A story, lesson for Black History Month
WELDON — African-Americans in the United States have a long and complicated history, but thanks to the legislative leader of District 1, more is known about their influence in Halifax County.
U.S. Rep. G.K. Butterfield, whose district spans Elizabeth City to Durham and includes Halifax and Northampton counties, touched on these aspects Wednesday afternoon when he spoke at Halifax Community College in Weldon. Several hundred people attended the event at The Centre, which was part of the college’s Black History Month series.
“I didn’t really appreciate history until I became an adult and started to connect the dots,” he said.
The son of a Wilson dentist who fought for civil rights, Butterfield grew up to become an attorney. He said he represented Horace Johnson Sr., a Hollister man who served on the Halifax County Board of Commissioners from 1992 to 2004. Johnson had run for the seat back in the early 1980s and lost by 20 votes.
“One day, (Johnson) walked into my office. He said he had run for the county commission and lost,” Butterfield recalled. “He said, ‘They stole the election from me,’ ... and I said, ‘Prove it.’”
The pair traveled up to the office of the Halifax County Board of Elections and found a table with ballots strewn across it.
“After an election, the ballots are supposed to be locked up,” Butterfield said.
A complaint was filed, which lost in State court and on appeal, he said. The suit was then filed in federal courts and prevailed, Butterfield added. Johnson’s wife, Carolyn C. Johnson, who now serves as a Halifax County commissioner, was one of those who attended Wednesday.
Butterfield said he has seen first-hand the prisons, called “slave castles,” where kidnapped Africans were held before “transportation.” Men and women were separated and slept on hard floors in dank rooms with no sunlight, he added.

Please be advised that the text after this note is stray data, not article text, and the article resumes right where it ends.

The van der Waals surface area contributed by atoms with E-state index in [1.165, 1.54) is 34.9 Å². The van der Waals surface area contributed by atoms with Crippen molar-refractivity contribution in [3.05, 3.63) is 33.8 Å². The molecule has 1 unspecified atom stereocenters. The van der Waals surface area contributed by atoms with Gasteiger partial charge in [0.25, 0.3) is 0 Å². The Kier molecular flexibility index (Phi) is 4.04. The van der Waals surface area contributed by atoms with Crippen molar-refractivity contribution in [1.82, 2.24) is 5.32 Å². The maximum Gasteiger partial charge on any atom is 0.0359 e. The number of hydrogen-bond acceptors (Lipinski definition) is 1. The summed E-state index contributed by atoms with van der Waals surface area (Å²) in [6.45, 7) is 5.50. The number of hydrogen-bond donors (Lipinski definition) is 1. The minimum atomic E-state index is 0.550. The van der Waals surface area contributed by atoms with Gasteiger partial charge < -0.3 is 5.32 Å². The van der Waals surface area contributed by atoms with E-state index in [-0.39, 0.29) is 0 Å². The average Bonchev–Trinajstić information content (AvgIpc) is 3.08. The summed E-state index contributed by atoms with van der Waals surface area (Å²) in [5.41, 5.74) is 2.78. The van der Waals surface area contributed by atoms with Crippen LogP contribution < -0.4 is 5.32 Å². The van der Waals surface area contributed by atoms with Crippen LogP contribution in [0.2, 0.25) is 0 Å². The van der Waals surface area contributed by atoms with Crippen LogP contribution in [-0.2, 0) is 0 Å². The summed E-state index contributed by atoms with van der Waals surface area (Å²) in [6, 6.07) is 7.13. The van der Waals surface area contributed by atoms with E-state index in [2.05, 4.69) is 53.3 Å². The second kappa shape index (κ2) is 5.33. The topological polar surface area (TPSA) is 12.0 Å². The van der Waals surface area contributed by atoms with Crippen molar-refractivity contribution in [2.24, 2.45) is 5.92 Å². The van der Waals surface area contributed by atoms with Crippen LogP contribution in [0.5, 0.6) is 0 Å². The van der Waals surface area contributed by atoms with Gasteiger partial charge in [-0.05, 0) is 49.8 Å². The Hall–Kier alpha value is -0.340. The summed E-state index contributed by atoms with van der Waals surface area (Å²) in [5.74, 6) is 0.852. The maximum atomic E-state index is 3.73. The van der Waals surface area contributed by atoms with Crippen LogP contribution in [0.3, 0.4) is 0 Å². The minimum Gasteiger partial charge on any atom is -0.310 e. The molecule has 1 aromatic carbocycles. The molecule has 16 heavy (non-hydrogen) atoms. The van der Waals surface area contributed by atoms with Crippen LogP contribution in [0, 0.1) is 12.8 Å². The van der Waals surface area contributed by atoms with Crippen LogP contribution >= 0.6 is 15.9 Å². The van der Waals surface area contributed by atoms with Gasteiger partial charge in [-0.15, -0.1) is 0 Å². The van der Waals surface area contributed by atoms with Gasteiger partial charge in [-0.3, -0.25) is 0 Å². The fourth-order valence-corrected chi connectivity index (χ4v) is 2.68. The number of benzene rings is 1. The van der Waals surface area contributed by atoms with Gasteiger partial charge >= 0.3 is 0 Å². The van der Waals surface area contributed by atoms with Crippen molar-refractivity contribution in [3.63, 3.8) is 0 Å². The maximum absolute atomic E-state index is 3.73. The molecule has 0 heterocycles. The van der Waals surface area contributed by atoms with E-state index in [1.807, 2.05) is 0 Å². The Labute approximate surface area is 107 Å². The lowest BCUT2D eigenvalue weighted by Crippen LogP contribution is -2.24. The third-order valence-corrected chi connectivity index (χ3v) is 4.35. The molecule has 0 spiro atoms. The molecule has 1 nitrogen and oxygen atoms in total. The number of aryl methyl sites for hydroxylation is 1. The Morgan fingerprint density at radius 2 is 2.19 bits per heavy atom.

“In Africa, their spirits were broken, and afterward, they were taken down a gangplank called the Exit to Nowhere,” Butterfield said. The future slaves were loaded aboard ships and sailed to the Caribbean. From there, they were distributed throughout the coastal South as slaves.
“They were sold to people willing to buy them. Some people had 40 or 60 slaves on their property,” Butterfield said. “They weren’t human beings in the eyes of the law. They were bought, sold, even mortgaged ... it was an awful, awful, awful system.”
Butterfield took his audience up to the Antibellum period from 1830 to 1860, which laid the setting for the Civil War. During the Antibellum period, there were four million slaves in the South and 300,000 in North Carolina.
Butterfield explained the heart-breaking legislation of that era. One law, enacted in 1831, regulated the “conduct of Negroes, slaves or free,” Butterfield said, banning them from preaching in public. Another law forbade teaching slaves to read and write. He explained how Abraham Lincoln’s election platform frightened slave owners in the South, and upon his election as president in November 1860, prompted 11 states to withdraw from the Union.
War commenced at Fort Sumter in South Carolina in 1861, but it wasn’t going well for the Northern Army. On Sept. 22, 1862, Lincoln issued a preliminary Emancipation Proclamation.
“He did it as a warning shot over the bow,” Butterfield said.
On Jan. 1, 1863, Lincoln signed the executive order legalizing the final Emancipation Proclamation.